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Internet cafe at library is approved by Selectboard

VERNON—From the “If At First You Don’t Succeed” files, it took two tries for the Vernon Free Library to gain Selectboard approval to install a small Internet cafe in the building’s foyer.

As Librarian Kris Berberian explained to the board in January, the plan is to arrange the bookshelves in such a way that it creates a little nook in the town office building’s foyer. Using donated planters, two or three tables, and some chairs, employees would turn the corner into a small seating area for patrons using the library’s wireless Internet connection. The space would be available even when the library is closed.

“It’ll be really nice and welcoming,” Berberian said, noting that currently, people sit in their cars outside the library to use the wi-fi.

Berberian told the board she and her colleagues would put a magazine rack in the area and keep that section of the lobby neat and organized.

“That space is so great, and it’s empty all the time,” she said.

Berberian’s plan also included turning a corner of the lobby into a more permanent place for the ongoing book sale. The book sale stacks have been temporarily placed in that location for a few months, and Berberian said it is going well.

“It does bring us in considerable donations to sell those books,” she said.

The proposal was shot down at the Jan. 4 Selectboard meeting when two members were absent after board member Josh Unruh cast the lone dissenting vote.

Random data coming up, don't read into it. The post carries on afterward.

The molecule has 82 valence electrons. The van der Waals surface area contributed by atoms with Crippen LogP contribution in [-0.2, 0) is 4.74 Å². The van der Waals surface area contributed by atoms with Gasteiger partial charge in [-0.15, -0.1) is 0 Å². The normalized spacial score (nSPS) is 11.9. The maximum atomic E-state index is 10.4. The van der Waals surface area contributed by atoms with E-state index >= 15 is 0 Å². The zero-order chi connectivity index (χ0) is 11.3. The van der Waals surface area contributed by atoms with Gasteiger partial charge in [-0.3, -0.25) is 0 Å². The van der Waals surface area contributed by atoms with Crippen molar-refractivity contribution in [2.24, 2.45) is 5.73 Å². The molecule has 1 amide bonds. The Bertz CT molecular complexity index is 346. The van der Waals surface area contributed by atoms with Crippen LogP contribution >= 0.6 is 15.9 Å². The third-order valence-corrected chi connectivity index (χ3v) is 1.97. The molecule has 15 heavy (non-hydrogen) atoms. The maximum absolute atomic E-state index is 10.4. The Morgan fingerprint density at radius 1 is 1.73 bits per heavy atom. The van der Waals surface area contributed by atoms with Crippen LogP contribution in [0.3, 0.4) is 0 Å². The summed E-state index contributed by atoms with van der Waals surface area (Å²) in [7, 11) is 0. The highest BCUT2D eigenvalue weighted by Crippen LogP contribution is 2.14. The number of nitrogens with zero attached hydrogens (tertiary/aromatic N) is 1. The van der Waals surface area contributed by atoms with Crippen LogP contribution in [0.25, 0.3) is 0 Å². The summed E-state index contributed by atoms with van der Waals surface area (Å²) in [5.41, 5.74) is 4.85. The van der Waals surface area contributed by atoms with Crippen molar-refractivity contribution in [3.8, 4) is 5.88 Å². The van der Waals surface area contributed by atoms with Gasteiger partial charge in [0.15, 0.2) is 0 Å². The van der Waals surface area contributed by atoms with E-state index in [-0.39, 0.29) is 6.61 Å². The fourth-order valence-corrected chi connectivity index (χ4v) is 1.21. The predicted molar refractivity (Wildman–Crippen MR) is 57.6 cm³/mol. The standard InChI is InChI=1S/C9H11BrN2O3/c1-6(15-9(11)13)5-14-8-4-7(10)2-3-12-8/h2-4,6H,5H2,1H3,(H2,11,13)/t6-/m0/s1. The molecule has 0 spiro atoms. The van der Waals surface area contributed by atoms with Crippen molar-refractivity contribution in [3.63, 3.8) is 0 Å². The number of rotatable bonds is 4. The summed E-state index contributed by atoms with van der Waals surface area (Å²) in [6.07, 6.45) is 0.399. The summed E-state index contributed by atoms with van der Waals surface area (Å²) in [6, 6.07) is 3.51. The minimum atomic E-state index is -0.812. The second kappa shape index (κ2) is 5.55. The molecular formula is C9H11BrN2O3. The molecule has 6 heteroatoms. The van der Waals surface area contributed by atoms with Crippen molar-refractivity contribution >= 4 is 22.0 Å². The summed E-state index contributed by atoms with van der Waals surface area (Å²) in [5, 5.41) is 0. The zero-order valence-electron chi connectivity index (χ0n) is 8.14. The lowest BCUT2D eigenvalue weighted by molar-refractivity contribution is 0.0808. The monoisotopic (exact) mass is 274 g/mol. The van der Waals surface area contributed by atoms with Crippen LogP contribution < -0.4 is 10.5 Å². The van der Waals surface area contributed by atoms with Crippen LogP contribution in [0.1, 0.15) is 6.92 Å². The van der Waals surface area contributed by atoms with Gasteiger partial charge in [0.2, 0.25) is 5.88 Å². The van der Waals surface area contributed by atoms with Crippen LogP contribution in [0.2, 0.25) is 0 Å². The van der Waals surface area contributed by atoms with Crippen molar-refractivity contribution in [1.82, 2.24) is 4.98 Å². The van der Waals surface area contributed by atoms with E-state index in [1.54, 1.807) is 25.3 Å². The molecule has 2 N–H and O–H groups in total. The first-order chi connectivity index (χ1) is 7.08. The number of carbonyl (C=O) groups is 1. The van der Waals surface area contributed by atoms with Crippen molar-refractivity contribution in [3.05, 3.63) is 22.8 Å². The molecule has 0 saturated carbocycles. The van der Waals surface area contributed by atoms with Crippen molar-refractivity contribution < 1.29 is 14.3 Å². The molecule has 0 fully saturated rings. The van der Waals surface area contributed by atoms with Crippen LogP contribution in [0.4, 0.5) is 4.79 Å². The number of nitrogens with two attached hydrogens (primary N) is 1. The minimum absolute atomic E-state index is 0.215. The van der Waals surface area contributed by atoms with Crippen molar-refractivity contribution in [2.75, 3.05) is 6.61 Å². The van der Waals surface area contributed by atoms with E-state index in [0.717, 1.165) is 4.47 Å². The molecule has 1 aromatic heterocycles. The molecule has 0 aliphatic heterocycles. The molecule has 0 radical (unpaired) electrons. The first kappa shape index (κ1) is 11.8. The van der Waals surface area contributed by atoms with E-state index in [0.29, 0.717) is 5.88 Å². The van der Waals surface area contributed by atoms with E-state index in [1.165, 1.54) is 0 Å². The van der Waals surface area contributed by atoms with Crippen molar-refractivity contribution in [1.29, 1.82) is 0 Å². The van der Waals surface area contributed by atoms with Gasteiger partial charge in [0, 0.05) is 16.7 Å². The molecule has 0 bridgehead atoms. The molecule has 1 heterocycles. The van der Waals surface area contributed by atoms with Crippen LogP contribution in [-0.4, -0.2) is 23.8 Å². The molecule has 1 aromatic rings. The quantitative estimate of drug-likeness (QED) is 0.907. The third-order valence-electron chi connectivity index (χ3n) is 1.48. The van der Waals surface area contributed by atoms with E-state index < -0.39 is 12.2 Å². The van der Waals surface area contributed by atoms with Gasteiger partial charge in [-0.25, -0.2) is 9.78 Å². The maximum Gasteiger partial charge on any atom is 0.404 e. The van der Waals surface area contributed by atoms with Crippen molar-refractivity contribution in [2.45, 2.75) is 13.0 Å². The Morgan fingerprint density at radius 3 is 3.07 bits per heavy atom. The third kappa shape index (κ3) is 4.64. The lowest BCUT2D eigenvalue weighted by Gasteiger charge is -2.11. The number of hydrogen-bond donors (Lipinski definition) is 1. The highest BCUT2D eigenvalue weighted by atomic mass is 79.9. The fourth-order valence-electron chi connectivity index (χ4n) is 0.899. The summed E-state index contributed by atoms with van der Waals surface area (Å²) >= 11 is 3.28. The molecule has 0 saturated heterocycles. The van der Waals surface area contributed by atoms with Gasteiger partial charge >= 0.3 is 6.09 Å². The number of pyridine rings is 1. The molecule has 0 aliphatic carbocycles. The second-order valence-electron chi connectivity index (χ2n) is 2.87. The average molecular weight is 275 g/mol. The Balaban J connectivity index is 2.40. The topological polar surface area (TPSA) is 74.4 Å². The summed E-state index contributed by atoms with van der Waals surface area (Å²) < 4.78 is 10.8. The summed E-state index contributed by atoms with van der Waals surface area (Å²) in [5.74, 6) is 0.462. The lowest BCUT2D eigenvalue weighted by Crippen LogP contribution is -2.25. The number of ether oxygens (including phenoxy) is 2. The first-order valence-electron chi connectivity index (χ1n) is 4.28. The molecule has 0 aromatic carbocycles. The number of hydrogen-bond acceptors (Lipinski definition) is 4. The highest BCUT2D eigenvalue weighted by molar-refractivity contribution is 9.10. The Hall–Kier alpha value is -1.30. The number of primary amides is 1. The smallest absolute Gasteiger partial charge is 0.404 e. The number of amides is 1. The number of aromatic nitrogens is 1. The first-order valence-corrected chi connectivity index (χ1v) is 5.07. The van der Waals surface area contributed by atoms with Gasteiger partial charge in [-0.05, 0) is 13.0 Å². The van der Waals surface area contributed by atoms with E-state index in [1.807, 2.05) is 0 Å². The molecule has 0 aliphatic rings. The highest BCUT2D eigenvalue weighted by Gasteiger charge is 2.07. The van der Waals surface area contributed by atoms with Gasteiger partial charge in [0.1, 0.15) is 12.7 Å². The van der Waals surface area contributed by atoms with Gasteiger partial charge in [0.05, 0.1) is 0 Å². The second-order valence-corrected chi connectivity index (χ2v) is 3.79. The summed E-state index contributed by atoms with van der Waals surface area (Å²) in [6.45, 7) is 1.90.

Quorum rules state that the only way the motion could have passed was if all three attending Selectboard members voted in favor.

Board Chair Christiane Howe and Vice-Chair Sandra Harris expressed their support. Howe said, “this is a community building and it should be used by the community."

Unruh disagreed.

During the vote, Howe and Harris voted in favor of the library plan. At first, Unruh attempted to abstain. When Howe told him he could not abstain, he voted against the plan.

Upon further inquiry, Unruh explained his decision.

He expressed concern the lobby will become “too congested.”

When Berberian assured him the seating area already exists in a similar form, and the plan will not result in it becoming any more congested, Unruh countered with his concern about electricity costs.

He said the town should not have to pay for people who plug in their laptops “all day,” and he noted “non-residents” use the library.

“We would be paying electricity for non-residents,” Unruh said.

When it was pointed out electricity costs would be minimal, and when Berberian said non-residents have the right to use the library, Unruh said he “doesn’t have enough information to make a decision."

Unruh suggested Berberian return to a Selectboard meeting when all members are present so the entire board can discuss and vote on the plan.

About a month later, she did just that.

At the Feb. 1 meeting, with all board members present, Berberian again presented her proposal.

During the brief question-and-answer period, board member Jeffrey Dunklee asked if anyone would monitor the websites patrons visit while using the library’s internet connection.

Dunklee said his concern is that kids will see things on their computers for which they are not ready.

“There’s no censorship at the library,” Berberian said, explaining that while staff do not monitor patrons’ online behavior, if they see something “objectionable” on a screen, they “ask [the patron] to shut it down and leave."

But, Berberian said in her 17 years of working in libraries, “I’ve never had to do that."

In a 4-1 vote, the board approved the library’s request to create an internet cafe in the lobby. Unruh was the only dissenting vote, “for the same reasons as last time,” he said.

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Originally published in The Commons issue #347 (Wednesday, March 9, 2016).

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